I have yet to see a Chaplin silent but he was literally able to say so much and be so comedic with words that I am kind of holding off with watching his silents. I am sure they are just as fantastic as The Great Dictator, Limelight, and A King in New York but the first Chaplin film I ever saw was The Great Dictator where he speaks.
            A King in New York is a film not to be overlooked. This is just one of the many films Charlie Chaplin made that attests to how brilliant a filmmaker he was he could literally do it all- write, direct, act, produce- and with the greatest care and intelligence. Everything about A King in New York is fabulous. I love his little touch of putting his son in the film as Rupert, he greatly added to the film’s perfection. This was the last time Charlie Chaplin would be the lead in his films and he definitely went out as an actor on top.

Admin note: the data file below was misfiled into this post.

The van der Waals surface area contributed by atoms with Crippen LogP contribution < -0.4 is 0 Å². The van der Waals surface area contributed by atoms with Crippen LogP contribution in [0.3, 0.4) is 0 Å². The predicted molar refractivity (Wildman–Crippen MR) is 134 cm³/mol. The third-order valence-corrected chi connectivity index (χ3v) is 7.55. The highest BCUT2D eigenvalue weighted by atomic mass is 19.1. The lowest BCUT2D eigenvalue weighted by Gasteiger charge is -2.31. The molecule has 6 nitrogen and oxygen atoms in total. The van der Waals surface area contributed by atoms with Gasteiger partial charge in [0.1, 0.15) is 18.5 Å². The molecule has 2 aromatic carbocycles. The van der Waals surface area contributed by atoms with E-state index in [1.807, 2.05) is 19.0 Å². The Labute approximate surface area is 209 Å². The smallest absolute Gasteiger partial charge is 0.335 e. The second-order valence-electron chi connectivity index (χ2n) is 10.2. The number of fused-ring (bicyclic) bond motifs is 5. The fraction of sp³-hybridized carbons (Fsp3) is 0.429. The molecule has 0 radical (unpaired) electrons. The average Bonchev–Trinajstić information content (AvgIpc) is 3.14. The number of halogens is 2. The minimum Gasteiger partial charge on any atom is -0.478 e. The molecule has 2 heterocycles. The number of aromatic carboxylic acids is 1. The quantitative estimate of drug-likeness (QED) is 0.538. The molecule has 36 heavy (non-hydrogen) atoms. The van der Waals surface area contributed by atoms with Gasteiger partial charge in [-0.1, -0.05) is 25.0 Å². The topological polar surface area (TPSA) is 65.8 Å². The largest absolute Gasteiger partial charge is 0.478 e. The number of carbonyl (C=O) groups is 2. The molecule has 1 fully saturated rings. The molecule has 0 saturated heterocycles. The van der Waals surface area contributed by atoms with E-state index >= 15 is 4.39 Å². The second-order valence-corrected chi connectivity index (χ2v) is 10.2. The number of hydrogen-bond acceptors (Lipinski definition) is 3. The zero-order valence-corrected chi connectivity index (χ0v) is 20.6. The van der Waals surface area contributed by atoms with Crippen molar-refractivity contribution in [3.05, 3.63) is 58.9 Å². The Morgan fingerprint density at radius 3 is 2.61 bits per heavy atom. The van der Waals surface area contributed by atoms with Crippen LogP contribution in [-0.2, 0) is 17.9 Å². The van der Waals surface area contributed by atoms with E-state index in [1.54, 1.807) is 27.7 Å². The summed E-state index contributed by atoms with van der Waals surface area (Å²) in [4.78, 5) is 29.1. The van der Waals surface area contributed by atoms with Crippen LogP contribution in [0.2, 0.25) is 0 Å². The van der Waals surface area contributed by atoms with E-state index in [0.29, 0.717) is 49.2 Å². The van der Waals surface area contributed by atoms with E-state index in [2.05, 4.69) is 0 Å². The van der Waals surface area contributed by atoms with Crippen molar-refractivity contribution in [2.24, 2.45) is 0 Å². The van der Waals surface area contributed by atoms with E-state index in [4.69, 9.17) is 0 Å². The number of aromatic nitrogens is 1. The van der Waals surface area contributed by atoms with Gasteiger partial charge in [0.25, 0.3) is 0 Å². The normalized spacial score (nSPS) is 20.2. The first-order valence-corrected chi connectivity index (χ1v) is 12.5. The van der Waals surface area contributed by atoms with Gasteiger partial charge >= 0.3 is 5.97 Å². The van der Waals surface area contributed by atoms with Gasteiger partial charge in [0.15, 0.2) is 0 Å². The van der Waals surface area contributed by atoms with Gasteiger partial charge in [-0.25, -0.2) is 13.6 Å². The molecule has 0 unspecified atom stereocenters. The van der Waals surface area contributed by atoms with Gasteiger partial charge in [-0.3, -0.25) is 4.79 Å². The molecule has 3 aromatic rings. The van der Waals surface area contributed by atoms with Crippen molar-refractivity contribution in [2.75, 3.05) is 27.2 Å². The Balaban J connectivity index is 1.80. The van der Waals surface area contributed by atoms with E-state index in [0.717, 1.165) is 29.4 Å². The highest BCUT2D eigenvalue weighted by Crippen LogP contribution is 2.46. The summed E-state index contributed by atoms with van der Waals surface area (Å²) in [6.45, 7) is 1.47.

A King in New York is available on DVD as well as Youtube.